Skip to Main Content

Maryland's National Register Properties

No photo
Inventory No.:
Other Name(s): Slave Village Archaeological Site
Date Listed: 1/29/2008
Location: 4801 Urbana Pike, Frederick, Frederick County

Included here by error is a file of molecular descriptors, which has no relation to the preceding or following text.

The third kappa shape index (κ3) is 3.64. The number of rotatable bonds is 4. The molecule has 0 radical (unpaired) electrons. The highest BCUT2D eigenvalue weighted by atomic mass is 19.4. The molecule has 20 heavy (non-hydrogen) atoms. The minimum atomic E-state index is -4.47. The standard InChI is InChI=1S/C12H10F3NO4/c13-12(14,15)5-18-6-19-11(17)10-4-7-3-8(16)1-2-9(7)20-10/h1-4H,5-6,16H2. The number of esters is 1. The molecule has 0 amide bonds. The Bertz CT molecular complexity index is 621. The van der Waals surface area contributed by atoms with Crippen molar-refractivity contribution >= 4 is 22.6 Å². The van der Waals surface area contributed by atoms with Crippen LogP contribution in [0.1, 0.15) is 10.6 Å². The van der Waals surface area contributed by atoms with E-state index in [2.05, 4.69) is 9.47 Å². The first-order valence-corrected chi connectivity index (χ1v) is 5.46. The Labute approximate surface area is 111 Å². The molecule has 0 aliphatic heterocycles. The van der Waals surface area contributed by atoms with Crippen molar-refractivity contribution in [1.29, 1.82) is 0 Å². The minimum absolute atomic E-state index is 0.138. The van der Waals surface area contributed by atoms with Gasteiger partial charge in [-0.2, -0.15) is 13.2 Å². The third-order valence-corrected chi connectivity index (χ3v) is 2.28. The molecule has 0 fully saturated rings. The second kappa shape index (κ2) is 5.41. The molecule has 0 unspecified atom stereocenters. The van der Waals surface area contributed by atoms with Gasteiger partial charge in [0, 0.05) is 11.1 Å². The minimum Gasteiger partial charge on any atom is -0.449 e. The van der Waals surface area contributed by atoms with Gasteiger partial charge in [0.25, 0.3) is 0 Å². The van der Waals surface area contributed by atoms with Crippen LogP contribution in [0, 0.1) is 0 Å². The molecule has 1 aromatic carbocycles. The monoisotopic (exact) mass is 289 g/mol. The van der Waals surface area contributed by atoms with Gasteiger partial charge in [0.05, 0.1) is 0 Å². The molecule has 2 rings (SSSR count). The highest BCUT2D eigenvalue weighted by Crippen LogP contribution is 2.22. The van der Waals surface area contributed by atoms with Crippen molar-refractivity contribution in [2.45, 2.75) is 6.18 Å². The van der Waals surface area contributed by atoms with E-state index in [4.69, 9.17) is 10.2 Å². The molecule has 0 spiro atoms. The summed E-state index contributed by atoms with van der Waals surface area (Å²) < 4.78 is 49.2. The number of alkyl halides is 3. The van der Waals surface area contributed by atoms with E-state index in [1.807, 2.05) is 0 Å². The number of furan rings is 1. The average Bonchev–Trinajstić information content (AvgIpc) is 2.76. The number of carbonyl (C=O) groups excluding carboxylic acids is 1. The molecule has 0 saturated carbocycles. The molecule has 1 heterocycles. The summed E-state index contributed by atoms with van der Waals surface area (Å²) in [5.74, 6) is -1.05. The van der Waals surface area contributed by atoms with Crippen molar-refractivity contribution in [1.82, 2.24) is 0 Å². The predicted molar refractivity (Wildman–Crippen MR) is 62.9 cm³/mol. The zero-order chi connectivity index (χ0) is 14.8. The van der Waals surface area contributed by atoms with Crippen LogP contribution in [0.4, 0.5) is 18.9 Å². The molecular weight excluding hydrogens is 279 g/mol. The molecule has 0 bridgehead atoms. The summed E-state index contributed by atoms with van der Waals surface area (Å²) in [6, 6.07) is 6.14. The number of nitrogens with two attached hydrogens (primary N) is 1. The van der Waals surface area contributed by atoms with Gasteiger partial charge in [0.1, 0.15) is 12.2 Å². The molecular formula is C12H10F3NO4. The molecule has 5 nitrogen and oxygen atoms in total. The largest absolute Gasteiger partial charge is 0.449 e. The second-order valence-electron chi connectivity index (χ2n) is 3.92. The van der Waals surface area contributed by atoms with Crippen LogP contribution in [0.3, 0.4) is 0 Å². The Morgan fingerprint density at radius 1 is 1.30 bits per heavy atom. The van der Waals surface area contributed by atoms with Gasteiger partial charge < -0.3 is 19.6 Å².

Category: Site
Period/Date of Construction: 1794-1827
The nomination is marked Not for Public Access. Qualified Medusa accountholders should please contact the MHT Librarian for a copy.